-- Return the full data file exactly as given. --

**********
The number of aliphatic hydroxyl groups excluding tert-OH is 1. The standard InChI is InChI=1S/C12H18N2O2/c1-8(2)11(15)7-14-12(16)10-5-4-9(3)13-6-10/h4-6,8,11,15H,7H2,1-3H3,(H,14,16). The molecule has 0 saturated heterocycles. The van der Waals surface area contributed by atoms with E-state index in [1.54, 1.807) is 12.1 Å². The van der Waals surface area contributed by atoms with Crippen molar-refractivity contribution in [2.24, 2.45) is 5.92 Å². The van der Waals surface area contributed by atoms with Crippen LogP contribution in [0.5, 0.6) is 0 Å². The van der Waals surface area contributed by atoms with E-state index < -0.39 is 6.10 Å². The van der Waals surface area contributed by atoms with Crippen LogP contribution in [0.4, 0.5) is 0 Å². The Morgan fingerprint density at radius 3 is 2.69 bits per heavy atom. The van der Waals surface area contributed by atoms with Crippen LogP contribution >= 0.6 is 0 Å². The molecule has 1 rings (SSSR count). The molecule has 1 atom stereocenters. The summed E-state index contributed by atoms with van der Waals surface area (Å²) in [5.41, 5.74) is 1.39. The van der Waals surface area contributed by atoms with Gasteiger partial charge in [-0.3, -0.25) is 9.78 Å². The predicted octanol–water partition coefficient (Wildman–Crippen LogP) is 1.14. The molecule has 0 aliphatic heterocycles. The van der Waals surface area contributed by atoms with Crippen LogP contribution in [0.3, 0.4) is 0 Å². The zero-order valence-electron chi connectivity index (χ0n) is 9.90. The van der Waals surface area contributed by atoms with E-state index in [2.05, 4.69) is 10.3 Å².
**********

The number of aliphatic hydroxyl groups excluding tert-OH is 1. The standard InChI is InChI=1S/C12H18N2O2/c1-8(2)11(15)7-14-12(16)10-5-4-9(3)13-6-10/h4-6,8,11,15H,7H2,1-3H3,(H,14,16). The molecule has 0 saturated heterocycles. The van der Waals surface area contributed by atoms with E-state index in [1.54, 1.807) is 12.1 Å². The van der Waals surface area contributed by atoms with Crippen molar-refractivity contribution in [2.24, 2.45) is 5.92 Å². The van der Waals surface area contributed by atoms with Crippen LogP contribution in [0.5, 0.6) is 0 Å². The van der Waals surface area contributed by atoms with E-state index < -0.39 is 6.10 Å². The van der Waals surface area contributed by atoms with Crippen LogP contribution in [0.4, 0.5) is 0 Å². The Morgan fingerprint density at radius 3 is 2.69 bits per heavy atom. The van der Waals surface area contributed by atoms with Crippen LogP contribution >= 0.6 is 0 Å². The molecule has 1 rings (SSSR count). The molecule has 1 atom stereocenters. The summed E-state index contributed by atoms with van der Waals surface area (Å²) in [5.41, 5.74) is 1.39. The van der Waals surface area contributed by atoms with Gasteiger partial charge in [-0.3, -0.25) is 9.78 Å². The predicted octanol–water partition coefficient (Wildman–Crippen LogP) is 1.14. The molecule has 0 aliphatic heterocycles. The van der Waals surface area contributed by atoms with Crippen LogP contribution in [0.3, 0.4) is 0 Å². The zero-order valence-electron chi connectivity index (χ0n) is 9.90. The van der Waals surface area contributed by atoms with E-state index in [2.05, 4.69) is 10.3 Å².